Today, Papacream offers around 15 flavors of gourmet ice cream in different ranges such as vegan, indulgent, gluten free and more. Beside, they sell sorbets and frozen cakes. Flavors include French vanilla, vegan chocofudge cake, vegan and regular raspberry sorbet, salted caramel and more, as well as ice cream cakes such as vegan coffee chocolate, vegan mango vanilla , biscoff, etc.
Reiterating how each flavor is influenced by one memory or another, Tanvi explains, “We used to have this ice cream called cereal milk, and the idea was to incorporate the flavor of leftover milk once that you are done with the cereal. Cookies and cream aim to replicate the flavor of the whole cookie dipped in milk, not the simplest variations you will find on the market. It’s like having a whole bowl of milk and cookies.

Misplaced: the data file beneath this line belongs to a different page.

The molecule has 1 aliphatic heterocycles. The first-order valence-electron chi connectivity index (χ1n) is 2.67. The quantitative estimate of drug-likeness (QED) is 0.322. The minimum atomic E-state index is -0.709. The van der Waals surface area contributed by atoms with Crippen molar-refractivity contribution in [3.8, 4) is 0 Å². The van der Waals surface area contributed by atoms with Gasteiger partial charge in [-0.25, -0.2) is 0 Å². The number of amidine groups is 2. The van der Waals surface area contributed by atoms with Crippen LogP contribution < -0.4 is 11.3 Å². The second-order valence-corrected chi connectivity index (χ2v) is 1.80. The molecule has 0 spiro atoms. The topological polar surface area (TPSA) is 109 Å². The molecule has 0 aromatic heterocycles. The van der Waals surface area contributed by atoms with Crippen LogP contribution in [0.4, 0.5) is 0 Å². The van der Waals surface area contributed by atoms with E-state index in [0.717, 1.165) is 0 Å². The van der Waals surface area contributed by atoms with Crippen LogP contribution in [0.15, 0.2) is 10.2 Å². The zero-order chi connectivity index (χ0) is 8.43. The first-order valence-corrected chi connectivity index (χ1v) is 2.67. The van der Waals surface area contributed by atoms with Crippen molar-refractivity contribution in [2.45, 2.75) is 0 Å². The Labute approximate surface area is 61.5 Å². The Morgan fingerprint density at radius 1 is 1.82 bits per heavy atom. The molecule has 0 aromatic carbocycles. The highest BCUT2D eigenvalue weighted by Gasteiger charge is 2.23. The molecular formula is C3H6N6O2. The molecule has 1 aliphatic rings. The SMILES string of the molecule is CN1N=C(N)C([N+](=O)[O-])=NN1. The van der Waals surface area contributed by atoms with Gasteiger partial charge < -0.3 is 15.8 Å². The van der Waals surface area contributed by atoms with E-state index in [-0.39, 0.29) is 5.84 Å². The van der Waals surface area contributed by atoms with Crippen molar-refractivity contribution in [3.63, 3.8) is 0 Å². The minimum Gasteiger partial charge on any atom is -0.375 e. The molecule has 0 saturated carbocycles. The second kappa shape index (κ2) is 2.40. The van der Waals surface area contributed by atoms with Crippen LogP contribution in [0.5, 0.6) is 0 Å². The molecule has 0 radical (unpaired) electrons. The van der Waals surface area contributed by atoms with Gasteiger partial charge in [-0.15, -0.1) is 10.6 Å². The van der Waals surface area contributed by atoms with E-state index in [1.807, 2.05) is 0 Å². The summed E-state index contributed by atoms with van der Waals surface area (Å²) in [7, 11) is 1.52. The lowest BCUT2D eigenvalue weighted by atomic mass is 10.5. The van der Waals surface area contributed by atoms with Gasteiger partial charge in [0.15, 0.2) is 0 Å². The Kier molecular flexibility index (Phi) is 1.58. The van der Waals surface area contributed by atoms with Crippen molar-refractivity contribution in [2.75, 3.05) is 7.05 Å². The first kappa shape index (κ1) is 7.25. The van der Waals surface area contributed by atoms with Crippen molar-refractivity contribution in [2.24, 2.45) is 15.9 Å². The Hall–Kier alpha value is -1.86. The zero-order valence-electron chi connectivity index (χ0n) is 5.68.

There’s also the Ferro Crunch, reminiscent of our childhood spherical hazelnut chocolate, the first “premium” chocolate most of us have had the luxury of tasting. Tanvi has incorporated all the layers you find when taking a familiar bite – the chocolate coating, the thin wafer, the nutty crunch, and the gooey chocolate inside.
During the COVID-19 lockdown last year, Papacream collaborated with film producer Rhea Kapoor to present four new flavors based on Kapoor’s own childhood memories. These include After School Sundae, Brown Butter Biskut, Hazelnut Cold Coffee, and Chocolate Influencer. Ice creams are sold from Rs 375, while cakes cost around Rs 1,500 and more.
Papacream ice cream is available in 15 cities in India including Mumbai, Bangalore, Delhi, Pune, Ahmedabad, Dehradun, etc. They are also available online and offline – in stores like Foodhall, through their website, or on platforms like Swiggy Instamart and Big Basket.